Author: Chuck Palahniuk
Publication Date: 8/17/1996
W. W. Norton
Plot summary â€“The main character/narrator is the protagonist, a jet-lagged automotive product recall specialist who struggles with insomnia. He finds a measure of relief by attending several support groups for seriously ill people. In one of the groups he meets Marla Singer, a woman who attends these support groups for similar reasons, but she is a reminder that he is a fake in these groups. Soon after, the narrator meets the mysterious Tyler Durden. After a consensual fist-fight in the parking lot of a bar, they move in together and soon begin an underground fighting club. This blossoms into anti-consumerist ideas and a second underground group, this one more violent/destructive at its core. When the narrator sets out to find Tyler, who seems to have gone missing, he is confronted with the reality that there is no Tyler Durdenâ€¦ that Tyler is a personality created during his periods of insomnia.
Quick thoughts -
How everything you ever love will reject you or die. Everything you ever create will be thrown away. Everything youâ€™re proud of will end up as trash. â€“ Fight Club
- Some of the hosts might not be terribly enthusiastic about this one.
- Chapter 6 was the original short storyâ€¦ worth reading.
- Scott wants to compare it to The Stranger (Camus) or anything by Sartre, but it canâ€™t be done.
- Itâ€™s a cult of personality, especially when recruiting for Project Mayhem.
- If youâ€™re watching the movieâ€¦ donâ€™t eat brownie mix, or anything, during the liposuction scene. Youâ€™re welcome.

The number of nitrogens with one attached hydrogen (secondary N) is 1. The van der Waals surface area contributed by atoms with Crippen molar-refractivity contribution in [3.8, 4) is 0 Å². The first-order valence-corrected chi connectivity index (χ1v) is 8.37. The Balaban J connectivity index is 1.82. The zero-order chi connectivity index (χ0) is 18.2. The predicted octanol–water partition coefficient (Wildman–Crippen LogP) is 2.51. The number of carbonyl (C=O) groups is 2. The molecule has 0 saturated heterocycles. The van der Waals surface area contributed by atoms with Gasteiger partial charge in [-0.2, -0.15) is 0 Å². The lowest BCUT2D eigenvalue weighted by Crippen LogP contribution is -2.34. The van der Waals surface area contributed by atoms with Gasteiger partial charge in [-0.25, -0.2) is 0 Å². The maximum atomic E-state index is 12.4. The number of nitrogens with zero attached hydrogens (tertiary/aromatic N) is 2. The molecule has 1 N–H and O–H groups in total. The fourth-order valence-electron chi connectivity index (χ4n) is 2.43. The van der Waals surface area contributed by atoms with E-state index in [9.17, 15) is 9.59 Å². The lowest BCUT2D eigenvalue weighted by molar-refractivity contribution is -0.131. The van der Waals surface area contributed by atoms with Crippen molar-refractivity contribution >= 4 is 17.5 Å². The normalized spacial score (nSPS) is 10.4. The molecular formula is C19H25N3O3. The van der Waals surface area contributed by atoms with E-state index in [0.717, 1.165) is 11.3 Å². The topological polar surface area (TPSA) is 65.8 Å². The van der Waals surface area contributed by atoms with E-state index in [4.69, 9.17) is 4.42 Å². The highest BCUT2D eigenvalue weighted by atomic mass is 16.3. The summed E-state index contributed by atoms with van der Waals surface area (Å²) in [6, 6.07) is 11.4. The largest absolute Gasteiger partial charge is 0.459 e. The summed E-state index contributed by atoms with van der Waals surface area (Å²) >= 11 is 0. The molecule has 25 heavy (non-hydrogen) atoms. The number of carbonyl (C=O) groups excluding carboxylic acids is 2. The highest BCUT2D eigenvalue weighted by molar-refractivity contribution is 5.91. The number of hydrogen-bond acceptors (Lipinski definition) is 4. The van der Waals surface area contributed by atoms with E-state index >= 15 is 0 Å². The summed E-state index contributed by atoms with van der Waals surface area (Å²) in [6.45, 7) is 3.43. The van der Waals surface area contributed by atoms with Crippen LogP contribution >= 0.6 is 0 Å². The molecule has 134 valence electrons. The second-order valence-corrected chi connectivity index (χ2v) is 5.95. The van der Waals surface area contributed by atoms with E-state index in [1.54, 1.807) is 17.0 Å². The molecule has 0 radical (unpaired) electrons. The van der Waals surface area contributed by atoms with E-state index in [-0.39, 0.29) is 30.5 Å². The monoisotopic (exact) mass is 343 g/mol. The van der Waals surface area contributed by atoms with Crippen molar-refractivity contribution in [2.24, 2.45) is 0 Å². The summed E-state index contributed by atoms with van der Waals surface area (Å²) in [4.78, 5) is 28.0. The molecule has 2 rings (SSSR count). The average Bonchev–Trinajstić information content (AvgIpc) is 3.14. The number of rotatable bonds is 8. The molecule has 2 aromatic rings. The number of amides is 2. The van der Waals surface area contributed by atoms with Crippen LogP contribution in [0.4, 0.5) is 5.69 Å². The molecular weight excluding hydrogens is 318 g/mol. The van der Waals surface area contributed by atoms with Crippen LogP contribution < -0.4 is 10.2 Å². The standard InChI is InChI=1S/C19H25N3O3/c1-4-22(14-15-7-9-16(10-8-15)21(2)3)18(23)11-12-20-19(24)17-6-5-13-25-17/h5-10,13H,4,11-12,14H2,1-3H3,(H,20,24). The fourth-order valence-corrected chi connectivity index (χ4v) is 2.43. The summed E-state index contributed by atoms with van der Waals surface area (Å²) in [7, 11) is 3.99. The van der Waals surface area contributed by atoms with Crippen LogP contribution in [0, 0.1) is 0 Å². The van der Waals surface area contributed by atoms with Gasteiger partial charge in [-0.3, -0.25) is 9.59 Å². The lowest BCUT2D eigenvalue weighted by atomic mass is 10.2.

- Things start to come alive when the narrator begins to realize who Tyler Durden is.
- Forced edgy, forced clever, but it doesnâ€™t quite work on paper. The transfer to film worked better.
- Scottâ€™s scary tales of insomnia.
- There is a lack of a cohesive world; everything revolves around the narrator, but there were some bright spots of descriptive visualization.
- Marla Singer â€“ real person or another personality?
- We make A LOT of comparisons to the filmâ€¦ get used to it.
- The main character is deeply flawed, but not â€œdeep.â€
- A satire of anti-consumerism?
- Space monkeys.
- Soap, as your buried heroes and washing society clean. Also itâ€™s feeding them their own kids.
- Working class people taught that theyâ€™ll have a level of success, but they learn that itâ€™s just not true.
- When the narrator is flying around the country looking for himself/Tyler, heâ€™s put up obstacles that keep him from finding what/who he is looking for but there isnâ€™t much sympathy for the narrator.
- The themes ring true, but the characters do not.
- Itâ€™s an anarchist movement with a surprisingly large number of rules.
- The parts of the story that are meant to be edgy, come off more as self-consciously edgy or childish.
- Comments on Fight Clubs started up after the book/movie.
- Who is this book really meant for?
- Brief discussion on how the movie ending deviates from the book ending.
- This is our final stand against consumerism.
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